by Thinus Ferreira
Why can you buy the "Lego Brickheadz Star Wars The Mandalorian & Child" set - a new Amazon best-seller - at ToysRUs in South Africa for R369.90, but you can't actually watch Disney and Lucasfilm's The Mandalorian TV show legitimately anywhere in South Africa that the merc is based on?
Existing, multiyear content contracts between MultiChoice and M-Net, with respectively The Walt Disney Company and WarnerMedia, are likely the main reason why Disney+ and HBO Max have not been launched or earmarked with rollout dates in Africa and why South African consumers can't access these video streaming services.
Africa is the only continent conspicuously left out in the rollout plans, pronounced dates and access to Disney+ and HBO Max.
It's likely ironically due to the issue that the access that Disney and WarnerMedia's have to their own content is currently tied up and curtailed in long-term distribution deals with traditional direct-to-home (DTH) pay-TV operators like MultiChoice and M-Net.
Known as so-called "output deals", both Disney and WarnerMedia are likely waiting for these multiyear international content distribution contracts for its shows, ranging from ABC to HBO seen across the M-Net (DStv 101) channel and others, to first lapse before launching Disney+ and HBO Max in South Africa.
Launching Disney+ and HBO Max as truncated streaming apps without a lot of the content on it that viewers might expect them to have but that might then not be available, could damage the initial brand perception under consumers of these video streamers if there were to be complaints about a lack of content.
Netflix - that previously sold some of its shows like House of Cards and Orange is the New Black to M-Net before it had its own service locally - as well as Amazon Prime Video, have both since launched in South Africa and across sub-Saharan Africa.
Neither of them has any big output deals with other platforms like MultiChoice that would make a dent in their own catalogue offerings in the way that Disney+ and HBO Max would struggle.
WarnerMedia has the same problem in the United Kingdom, where Disney+ has launched, with HBO Max that won't be rolled out in Britain until at least 2025 after its existing output deal with the pay-TV service Sky has lapsed.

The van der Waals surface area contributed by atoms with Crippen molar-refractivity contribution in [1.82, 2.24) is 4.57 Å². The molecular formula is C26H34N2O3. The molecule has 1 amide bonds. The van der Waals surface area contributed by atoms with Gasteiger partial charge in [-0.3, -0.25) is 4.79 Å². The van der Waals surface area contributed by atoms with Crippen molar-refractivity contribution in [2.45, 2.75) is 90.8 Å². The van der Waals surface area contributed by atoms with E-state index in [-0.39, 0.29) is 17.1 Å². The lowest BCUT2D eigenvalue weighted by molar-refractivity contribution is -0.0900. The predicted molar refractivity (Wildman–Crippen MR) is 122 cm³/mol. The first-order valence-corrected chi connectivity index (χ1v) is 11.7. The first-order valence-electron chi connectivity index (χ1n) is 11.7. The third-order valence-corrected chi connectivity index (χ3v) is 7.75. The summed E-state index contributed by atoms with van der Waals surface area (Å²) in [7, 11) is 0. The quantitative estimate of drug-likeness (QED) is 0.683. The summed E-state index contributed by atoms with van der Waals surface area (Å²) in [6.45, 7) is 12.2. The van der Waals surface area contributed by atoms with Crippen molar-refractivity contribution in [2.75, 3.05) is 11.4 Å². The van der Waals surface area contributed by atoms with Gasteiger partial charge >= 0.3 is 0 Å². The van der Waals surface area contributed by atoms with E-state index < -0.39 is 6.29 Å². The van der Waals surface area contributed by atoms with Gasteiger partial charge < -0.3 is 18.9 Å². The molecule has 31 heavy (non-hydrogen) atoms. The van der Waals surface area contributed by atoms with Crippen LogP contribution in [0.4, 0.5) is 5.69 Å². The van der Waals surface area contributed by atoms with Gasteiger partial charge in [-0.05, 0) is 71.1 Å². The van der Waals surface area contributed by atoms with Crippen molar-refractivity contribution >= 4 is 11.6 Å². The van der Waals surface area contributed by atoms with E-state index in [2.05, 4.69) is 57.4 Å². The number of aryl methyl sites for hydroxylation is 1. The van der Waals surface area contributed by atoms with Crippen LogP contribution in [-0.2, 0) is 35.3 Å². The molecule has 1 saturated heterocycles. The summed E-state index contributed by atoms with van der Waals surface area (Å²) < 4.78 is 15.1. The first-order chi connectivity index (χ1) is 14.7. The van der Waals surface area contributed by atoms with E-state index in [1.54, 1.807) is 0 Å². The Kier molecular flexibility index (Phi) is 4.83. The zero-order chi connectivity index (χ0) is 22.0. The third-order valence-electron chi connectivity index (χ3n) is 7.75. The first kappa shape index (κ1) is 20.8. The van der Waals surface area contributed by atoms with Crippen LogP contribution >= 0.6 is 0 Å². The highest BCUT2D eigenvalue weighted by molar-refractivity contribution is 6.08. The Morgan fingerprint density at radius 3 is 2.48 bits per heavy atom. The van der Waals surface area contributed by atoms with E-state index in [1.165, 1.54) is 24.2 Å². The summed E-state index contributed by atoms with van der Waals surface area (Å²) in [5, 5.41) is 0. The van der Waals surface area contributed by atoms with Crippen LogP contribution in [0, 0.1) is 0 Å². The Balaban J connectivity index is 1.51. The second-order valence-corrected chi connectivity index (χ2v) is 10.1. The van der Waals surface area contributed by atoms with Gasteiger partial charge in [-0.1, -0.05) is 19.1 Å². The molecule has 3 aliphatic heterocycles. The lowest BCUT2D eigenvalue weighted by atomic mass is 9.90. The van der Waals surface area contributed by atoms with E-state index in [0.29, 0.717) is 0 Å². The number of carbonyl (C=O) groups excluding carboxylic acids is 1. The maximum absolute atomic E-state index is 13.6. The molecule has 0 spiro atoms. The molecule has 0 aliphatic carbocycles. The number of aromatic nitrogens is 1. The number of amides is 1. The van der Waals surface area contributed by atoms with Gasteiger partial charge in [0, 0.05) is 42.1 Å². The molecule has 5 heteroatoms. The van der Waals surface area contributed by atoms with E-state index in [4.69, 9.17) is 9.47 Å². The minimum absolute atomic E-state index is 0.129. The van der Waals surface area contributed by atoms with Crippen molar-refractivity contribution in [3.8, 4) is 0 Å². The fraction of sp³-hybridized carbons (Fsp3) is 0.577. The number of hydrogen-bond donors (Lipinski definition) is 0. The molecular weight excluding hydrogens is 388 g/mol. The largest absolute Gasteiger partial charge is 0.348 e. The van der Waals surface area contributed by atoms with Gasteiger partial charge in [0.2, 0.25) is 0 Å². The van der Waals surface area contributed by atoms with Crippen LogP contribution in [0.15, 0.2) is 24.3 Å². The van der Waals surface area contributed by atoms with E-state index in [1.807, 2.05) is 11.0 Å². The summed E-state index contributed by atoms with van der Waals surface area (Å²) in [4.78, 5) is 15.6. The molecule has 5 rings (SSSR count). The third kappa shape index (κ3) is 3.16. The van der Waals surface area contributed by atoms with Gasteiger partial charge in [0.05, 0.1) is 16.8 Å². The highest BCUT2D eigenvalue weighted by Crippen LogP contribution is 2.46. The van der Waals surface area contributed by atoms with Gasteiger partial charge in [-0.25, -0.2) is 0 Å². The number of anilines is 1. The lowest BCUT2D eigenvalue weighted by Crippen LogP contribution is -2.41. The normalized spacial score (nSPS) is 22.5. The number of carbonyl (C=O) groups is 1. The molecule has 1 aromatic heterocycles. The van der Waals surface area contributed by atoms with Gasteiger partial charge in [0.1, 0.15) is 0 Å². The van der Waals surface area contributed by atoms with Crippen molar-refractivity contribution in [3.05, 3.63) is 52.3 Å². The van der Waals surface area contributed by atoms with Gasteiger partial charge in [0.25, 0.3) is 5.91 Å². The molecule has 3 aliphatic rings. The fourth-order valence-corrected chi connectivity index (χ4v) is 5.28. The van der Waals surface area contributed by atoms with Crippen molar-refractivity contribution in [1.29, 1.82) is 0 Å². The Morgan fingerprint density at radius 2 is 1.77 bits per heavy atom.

While WarnerMedia has announced a detailed timeline for the ongoing rollout of HBO Max, South Africa has been snubbed with no indication of when the streamer might launch.
In response to a media enquiry asking whether its reluctance is due to its exclusive, long-term output deal with MultiChoice, similar to Sky, and if there's any indication as to when HBO Max might become available, WarnerMedia tells TVwithThinus that "Regarding HBO Max, we are focusing on our mid-year launch in Latin America, followed by launches in Europe where we already operate HBO services".
"We have not communicated plans beyond that and as you know, in many places, including in Africa, we have important content partners who distribute our programming."
About Disney+'s delayed launch in Africa, and if the company is worried about consumers pirate viewing its streamer's content, Walt Disney Africa says that "at this stage we have no news to share regarding Disney+, including its release in South Africa and the continent".
TVwithThinus asked MultiChoice in a media enquiry why Disney+ has not yet been added as an app to the DStv Explora Ultra, whether it has to do with MultiChoice's long-term output deal for content and if MultiChoice is specifically in any talks with Disney about adding Disney+.
MultiChoice was also asked why HBO Max isn't being added to the DStv Explora Ultra as a SVOD service and whether this absence is also related to another multiyear output deal with HBO for content that must first lapse in the way that is the case with Sky in the UK.
MultiChoice said that it has no comment at the moment.